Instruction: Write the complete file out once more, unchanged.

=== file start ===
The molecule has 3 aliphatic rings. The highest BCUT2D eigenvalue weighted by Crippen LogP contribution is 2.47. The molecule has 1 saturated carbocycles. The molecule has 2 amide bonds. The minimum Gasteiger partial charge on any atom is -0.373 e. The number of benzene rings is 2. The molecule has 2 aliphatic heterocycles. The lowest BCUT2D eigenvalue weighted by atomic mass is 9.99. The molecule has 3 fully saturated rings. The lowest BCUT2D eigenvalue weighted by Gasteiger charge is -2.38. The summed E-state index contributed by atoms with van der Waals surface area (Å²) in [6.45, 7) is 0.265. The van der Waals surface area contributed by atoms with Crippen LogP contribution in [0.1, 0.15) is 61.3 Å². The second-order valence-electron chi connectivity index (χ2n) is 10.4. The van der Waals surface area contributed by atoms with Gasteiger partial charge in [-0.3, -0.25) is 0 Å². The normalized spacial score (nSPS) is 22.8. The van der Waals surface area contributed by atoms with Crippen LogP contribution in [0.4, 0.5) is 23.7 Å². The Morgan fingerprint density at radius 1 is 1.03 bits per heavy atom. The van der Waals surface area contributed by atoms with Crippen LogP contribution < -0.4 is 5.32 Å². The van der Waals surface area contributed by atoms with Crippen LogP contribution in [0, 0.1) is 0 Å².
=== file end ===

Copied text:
The molecule has 3 aliphatic rings. The highest BCUT2D eigenvalue weighted by Crippen LogP contribution is 2.47. The molecule has 1 saturated carbocycles. The molecule has 2 amide bonds. The minimum Gasteiger partial charge on any atom is -0.373 e. The number of benzene rings is 2. The molecule has 2 aliphatic heterocycles. The lowest BCUT2D eigenvalue weighted by atomic mass is 9.99. The molecule has 3 fully saturated rings. The lowest BCUT2D eigenvalue weighted by Gasteiger charge is -2.38. The summed E-state index contributed by atoms with van der Waals surface area (Å²) in [6.45, 7) is 0.265. The van der Waals surface area contributed by atoms with Crippen LogP contribution in [0.1, 0.15) is 61.3 Å². The second-order valence-electron chi connectivity index (χ2n) is 10.4. The van der Waals surface area contributed by atoms with Gasteiger partial charge in [-0.3, -0.25) is 0 Å². The normalized spacial score (nSPS) is 22.8. The van der Waals surface area contributed by atoms with Crippen LogP contribution in [0.4, 0.5) is 23.7 Å². The Morgan fingerprint density at radius 1 is 1.03 bits per heavy atom. The van der Waals surface area contributed by atoms with Crippen LogP contribution < -0.4 is 5.32 Å². The van der Waals surface area contributed by atoms with Crippen LogP contribution in [0, 0.1) is 0 Å².